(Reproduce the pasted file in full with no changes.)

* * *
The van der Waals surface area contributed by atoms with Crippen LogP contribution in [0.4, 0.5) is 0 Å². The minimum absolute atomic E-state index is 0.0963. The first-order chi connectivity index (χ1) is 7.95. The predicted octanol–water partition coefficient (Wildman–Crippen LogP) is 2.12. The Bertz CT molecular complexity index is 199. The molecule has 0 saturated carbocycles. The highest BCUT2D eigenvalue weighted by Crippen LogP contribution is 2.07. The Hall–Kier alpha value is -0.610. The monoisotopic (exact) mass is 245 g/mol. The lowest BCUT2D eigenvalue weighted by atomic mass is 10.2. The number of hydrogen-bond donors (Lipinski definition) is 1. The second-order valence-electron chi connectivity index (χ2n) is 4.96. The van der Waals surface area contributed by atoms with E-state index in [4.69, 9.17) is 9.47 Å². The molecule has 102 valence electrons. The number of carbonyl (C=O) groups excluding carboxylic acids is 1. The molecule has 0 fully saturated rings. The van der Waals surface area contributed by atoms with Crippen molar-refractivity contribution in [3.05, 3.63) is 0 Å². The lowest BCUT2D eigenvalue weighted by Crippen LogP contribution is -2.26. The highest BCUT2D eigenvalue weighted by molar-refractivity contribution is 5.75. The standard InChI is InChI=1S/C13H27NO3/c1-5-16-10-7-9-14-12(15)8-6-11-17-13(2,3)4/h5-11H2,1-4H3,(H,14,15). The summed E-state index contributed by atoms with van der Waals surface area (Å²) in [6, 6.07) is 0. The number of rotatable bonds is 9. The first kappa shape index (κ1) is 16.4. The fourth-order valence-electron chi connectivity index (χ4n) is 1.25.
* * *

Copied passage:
The van der Waals surface area contributed by atoms with Crippen LogP contribution in [0.4, 0.5) is 0 Å². The minimum absolute atomic E-state index is 0.0963. The first-order chi connectivity index (χ1) is 7.95. The predicted octanol–water partition coefficient (Wildman–Crippen LogP) is 2.12. The Bertz CT molecular complexity index is 199. The molecule has 0 saturated carbocycles. The highest BCUT2D eigenvalue weighted by Crippen LogP contribution is 2.07. The Hall–Kier alpha value is -0.610. The monoisotopic (exact) mass is 245 g/mol. The lowest BCUT2D eigenvalue weighted by atomic mass is 10.2. The number of hydrogen-bond donors (Lipinski definition) is 1. The second-order valence-electron chi connectivity index (χ2n) is 4.96. The van der Waals surface area contributed by atoms with E-state index in [4.69, 9.17) is 9.47 Å². The molecule has 102 valence electrons. The number of carbonyl (C=O) groups excluding carboxylic acids is 1. The molecule has 0 fully saturated rings. The van der Waals surface area contributed by atoms with Crippen molar-refractivity contribution in [3.05, 3.63) is 0 Å². The lowest BCUT2D eigenvalue weighted by Crippen LogP contribution is -2.26. The highest BCUT2D eigenvalue weighted by molar-refractivity contribution is 5.75. The standard InChI is InChI=1S/C13H27NO3/c1-5-16-10-7-9-14-12(15)8-6-11-17-13(2,3)4/h5-11H2,1-4H3,(H,14,15). The summed E-state index contributed by atoms with van der Waals surface area (Å²) in [6, 6.07) is 0. The number of rotatable bonds is 9. The first kappa shape index (κ1) is 16.4. The fourth-order valence-electron chi connectivity index (χ4n) is 1.25.